They include:

1. Anyone who occupies a position we covet ourselves.

2. Anyone who shares our designs on the said position.

3. Anyone qualified to decide who will climb the next rung or able to give us positive assistance in taking our next step.

Professional aptitude has a certain bearing on personal advancement, of course, but we all know that the best people don’t always get the jobs they deserve.

There are hosts of conscientious, hard-working and highly qualified idealists who pin their hopes of success on performance alone but never make it.

Why not?

Let Claude G. Hopkins, an American pioneer in the field of advertising and modem selling techniques, supply the answer. He tells us that it isn’t enough to be ‘good’: at least as important as skill and know-how, hard work and goodwill is the ability to persuade people to appreciate ourselves and our achievements and reward them to our advantage.

Because this seldom happens without our help, we must study the rules for success and lend practical effect to any inferences we draw about our future progress.

Where many of our ambitions are concerned, we find ourselves confronted by people like brick walls — people who have carved out a special niche in the hierarchy of coexistence: the status of an authority. The authorities most firmly entrenched in our minds are: Parents Superiors The stronger The State and those who claim to represent it Experts of all kinds The majority Title-holders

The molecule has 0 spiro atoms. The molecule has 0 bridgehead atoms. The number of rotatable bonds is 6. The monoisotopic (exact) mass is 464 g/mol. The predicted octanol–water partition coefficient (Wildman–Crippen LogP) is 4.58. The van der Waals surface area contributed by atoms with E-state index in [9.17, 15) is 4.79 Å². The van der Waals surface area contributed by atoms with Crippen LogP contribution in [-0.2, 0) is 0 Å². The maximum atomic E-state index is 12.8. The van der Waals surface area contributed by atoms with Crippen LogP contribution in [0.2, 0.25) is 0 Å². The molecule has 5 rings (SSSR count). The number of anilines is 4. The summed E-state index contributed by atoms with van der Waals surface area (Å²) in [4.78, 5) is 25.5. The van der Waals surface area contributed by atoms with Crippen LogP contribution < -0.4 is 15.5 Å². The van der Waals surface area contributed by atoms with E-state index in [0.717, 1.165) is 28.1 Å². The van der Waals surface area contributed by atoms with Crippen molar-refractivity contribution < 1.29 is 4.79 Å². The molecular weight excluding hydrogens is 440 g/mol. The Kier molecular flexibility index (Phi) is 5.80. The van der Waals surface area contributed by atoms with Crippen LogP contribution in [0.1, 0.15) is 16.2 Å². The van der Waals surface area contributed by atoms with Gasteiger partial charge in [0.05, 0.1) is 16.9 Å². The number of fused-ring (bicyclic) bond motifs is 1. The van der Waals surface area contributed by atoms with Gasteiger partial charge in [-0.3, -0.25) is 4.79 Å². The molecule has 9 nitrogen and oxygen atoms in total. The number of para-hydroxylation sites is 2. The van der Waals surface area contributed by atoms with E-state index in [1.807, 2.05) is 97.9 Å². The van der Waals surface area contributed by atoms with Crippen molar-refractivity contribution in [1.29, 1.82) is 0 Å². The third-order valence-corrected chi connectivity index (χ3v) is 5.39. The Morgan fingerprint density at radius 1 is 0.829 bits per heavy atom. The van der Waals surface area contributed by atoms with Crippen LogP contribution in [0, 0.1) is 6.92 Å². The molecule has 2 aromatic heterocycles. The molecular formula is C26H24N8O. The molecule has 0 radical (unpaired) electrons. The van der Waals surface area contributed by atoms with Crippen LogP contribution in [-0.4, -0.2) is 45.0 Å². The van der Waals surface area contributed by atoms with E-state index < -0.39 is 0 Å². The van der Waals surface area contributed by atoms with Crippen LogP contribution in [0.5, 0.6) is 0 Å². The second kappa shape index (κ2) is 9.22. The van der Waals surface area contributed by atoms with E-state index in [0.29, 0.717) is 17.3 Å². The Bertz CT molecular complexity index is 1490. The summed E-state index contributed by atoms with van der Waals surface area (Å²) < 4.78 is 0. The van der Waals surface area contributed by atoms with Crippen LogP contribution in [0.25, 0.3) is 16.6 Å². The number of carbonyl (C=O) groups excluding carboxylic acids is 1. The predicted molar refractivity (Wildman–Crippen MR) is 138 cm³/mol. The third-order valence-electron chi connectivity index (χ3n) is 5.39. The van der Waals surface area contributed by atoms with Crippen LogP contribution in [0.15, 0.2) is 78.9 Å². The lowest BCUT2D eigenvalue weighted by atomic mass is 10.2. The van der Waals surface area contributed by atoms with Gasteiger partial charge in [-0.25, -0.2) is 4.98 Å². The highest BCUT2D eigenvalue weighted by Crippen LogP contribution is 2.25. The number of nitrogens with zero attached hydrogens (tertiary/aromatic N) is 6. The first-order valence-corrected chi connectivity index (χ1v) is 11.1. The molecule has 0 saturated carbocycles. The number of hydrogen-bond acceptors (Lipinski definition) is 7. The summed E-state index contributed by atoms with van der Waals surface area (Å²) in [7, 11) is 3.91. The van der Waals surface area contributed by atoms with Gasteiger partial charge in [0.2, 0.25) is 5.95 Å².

A child can be right a hundred times over in what it wants. If its father says: ‘I’m your father, I know better’, his view will prevail in the end.

If your opponent is someone who can barricade himself behind the authority of a government department, you labour under an immediate disadvantage. He can always find some regulation to invoke. This relieves him of individual responsibility and enables him to coerce you. You have nothing to invoke but your personal interests, and the State never tires of drumming it into you that the general good takes precedence over your own.

Doctors, lawyers, mechanics, plumbers and electricians — in a word, experts — all employ their superior technical knowledge as an aid to manipulation. Within and by means of a professional closed shop, they defend their authoritative status against outsiders.